How much debt will I have to take on to pay for California Miramar University, and how easily will I pay it off? Keep scrolling down the page for answers.
At California Miramar University, 57.0% of incoming students take out a loan to help defray freshman year costs, averaging $5,787 a piece. This amount includes both private and federally-funded student loans.
The average federal loan is $5,787, which is 105.2% of the first-year borrowing cap of $5,500* for the typical first-year dependent student.
Unlike the data shown for freshmen, average undergraduate student loan amounts do not include private loans. In addition to unreported parent loans, this can increase the average amount borrowed significantly.
29.0% of all undergraduate students (including freshmen) at California Miramar University utilize federal student loans to help pay for their college education, averaging $5,799 per year. This amount is 0.2% higher than the $5,787 amount borrowed by freshmen. The fact that returning students borrow more than freshmen could indicate that the school front-loads financial aid packages, offering more aid to new students while expecting returning students to take on larger loans to continue their education.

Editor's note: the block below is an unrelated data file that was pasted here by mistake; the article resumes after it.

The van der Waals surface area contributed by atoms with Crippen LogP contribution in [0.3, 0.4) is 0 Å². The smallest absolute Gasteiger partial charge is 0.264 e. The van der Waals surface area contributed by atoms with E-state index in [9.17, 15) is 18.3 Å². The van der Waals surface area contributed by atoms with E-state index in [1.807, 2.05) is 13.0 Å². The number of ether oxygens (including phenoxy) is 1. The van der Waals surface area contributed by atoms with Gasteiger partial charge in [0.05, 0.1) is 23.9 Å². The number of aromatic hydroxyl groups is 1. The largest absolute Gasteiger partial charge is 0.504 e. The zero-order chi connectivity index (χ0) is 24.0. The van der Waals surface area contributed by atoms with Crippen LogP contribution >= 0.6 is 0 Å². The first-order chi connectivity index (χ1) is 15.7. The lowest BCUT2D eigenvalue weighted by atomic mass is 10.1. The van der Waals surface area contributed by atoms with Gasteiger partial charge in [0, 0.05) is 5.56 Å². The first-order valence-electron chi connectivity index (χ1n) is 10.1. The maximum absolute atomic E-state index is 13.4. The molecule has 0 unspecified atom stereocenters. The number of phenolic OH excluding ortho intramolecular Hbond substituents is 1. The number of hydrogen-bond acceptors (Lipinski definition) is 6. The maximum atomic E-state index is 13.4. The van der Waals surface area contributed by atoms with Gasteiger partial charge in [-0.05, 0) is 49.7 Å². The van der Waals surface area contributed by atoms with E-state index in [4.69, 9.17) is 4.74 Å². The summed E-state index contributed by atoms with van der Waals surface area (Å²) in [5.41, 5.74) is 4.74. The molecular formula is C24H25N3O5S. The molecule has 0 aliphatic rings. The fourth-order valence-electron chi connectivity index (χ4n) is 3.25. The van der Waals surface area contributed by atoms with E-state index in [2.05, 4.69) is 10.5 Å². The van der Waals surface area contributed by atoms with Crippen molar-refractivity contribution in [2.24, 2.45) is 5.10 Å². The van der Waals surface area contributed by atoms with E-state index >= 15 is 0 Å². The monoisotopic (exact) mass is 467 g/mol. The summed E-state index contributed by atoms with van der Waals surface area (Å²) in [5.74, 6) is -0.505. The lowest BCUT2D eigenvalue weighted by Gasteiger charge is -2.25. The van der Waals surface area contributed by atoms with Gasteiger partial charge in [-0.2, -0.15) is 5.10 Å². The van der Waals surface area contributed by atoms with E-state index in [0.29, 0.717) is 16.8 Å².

Borrowing the average amount will result in loans of $11,598 after two years and $23,196 after four.
These numbers are based on borrowing the same amount each year and do not include any loans where the parent is the borrower, even though Parent PLUS loans are frequently included in financial aid packages.
Were you surprised by how much you are projected to owe by the time you graduate? Remember this is an average: some students will borrow more than this.
Is the debt worth it? Research return on investment.
We were planning to provide you with the loan default rate at California Miramar University and compare it to the national average of 9.3%, but unfortunately, that information is not available to us.
Declaring bankruptcy does not remove student loan debt owed to the Federal government. They can garnish part of your income if you do not pay back your loans.
What's the difference? Unsubsidized student loans accrue interest each month, even while you are in college. Unless you pay that interest each month, what you owe after graduation might surprise you.